First step of the contraction cycle. ATP HYDROLYSIS (ATP becomes ADP and phosphate group and myosin head is energized)
Second step of the contraction cycle. ATTACHMENT OF MYOSIN TO ACTIN (Phosphate group is released)(bonus: each attachment called a crossbridge)
Third step of the contraction cycle. POWER STROKE (ADP is released, Myosin head rotates toward center of sarcomere, moving thin filaments toward M-line)
Last step of the contraction cycle. DETACHMENT of myosin from actin (ATP binds to myosin head and myosin head detaches from actin)
What is needed to end the contraction cycle? ATP
The contraction cycle will continue as long as what is available? ATP and a high enough Ca2+ level near the thin filament.
bonus: How many times do each crossbridge attach and detach per second? All at once? Each of the 600/thick filament attach and detach about 5 times per second, randomly.
What energizes the myosin head? ATP becoming ADP + P
What happens when the myosin head attaches to actin? The phosphate group is released.
When is the ADP released from the myosin head? When the myosin head rotates.
What happens in muscle contraction (short story)? The sarcomeres/muscle fibers/muscles shorten.
A higher concentration of this ion will cause a greater muscle contraction. Calcium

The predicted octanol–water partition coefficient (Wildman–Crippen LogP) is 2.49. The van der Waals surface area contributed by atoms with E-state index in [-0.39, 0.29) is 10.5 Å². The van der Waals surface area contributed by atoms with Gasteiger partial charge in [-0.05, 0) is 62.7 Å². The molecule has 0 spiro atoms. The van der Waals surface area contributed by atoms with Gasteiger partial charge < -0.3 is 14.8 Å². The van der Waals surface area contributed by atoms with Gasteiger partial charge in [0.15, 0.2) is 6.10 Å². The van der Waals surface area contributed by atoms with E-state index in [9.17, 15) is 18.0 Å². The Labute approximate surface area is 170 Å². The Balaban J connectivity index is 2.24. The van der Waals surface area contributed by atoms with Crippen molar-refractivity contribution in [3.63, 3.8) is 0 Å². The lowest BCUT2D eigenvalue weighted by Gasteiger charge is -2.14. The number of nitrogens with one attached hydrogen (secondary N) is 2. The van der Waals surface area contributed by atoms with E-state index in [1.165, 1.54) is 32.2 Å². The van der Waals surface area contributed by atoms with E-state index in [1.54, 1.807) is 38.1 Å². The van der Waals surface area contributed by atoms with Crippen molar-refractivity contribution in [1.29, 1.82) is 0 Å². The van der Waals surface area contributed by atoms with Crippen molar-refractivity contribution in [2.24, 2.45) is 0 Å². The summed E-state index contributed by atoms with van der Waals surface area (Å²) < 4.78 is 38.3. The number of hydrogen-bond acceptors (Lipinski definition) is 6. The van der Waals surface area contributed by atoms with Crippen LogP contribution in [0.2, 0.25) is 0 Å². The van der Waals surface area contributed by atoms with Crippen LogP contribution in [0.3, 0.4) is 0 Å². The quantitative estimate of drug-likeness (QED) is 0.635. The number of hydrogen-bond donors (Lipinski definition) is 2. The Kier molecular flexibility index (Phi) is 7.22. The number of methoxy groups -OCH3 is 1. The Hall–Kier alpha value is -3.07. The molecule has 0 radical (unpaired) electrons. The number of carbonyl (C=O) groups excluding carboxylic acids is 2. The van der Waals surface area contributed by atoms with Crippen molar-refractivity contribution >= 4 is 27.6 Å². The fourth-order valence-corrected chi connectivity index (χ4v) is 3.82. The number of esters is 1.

How does the body get Ca out of the cytosol? What process does this cause? Active transport of Ca back into the SR for storage. Muscle relaxation.
NM Junction/? Neuromuscular junction/synapse
Name for space between muscle fiber and neuron. Synaptic cleft.
What carries the message from neuron to muscle? Acetylcholine (ACh)
Name of neuron that gives muscle cells messages. How does it do this? Motor Neurons have a synaptic end bulb from which ACh in vesicles is dispersed and received by muscle fiber ACh receptors.
Part of muscle fiber that receives ACh from neuron. Motor End Plate with ACh receptors/ligand gated channels (lock and key.
ACh is a what? Neurotransmitter.
What process releases ACh from the neuron? Exocytosis
ACh does what on the muscle fiber? What ions are involved? It activates ACh receptors and opens Ligand gated channels for Na ions.
What cause the SR to release calcium? The influx of Na into muscle cell makes it more positively charged and SR releases Ca.
What stops ACh? Enzymes degrade ACh in synaptic cleft.
How do muscles get the ATP needed to contract in the first 15 seconds of movement? Creatine Phosphate
How do muscles get ATP for contraction between 15 and 40 seconds of movement? Anaerobic Cellular Respiration
How do muscles get ATP for contraction for movement longer than 40 seconds? Aerobic Cellular Respiration
Muscles during basket ball and rennis use mainly what method of obtaining ATP? Anaerobic Cellular Respiration
What stage of getting ATP for contraction uses the most energy, thus is the best for exercise? Aerobic Cellular Respiration
How long an activity do the 3 ways of getting ATP support? Creatine Phosphate:short outburst, max output 15 seconds. Anaerobic:30-40sec. Aerobic >40sec.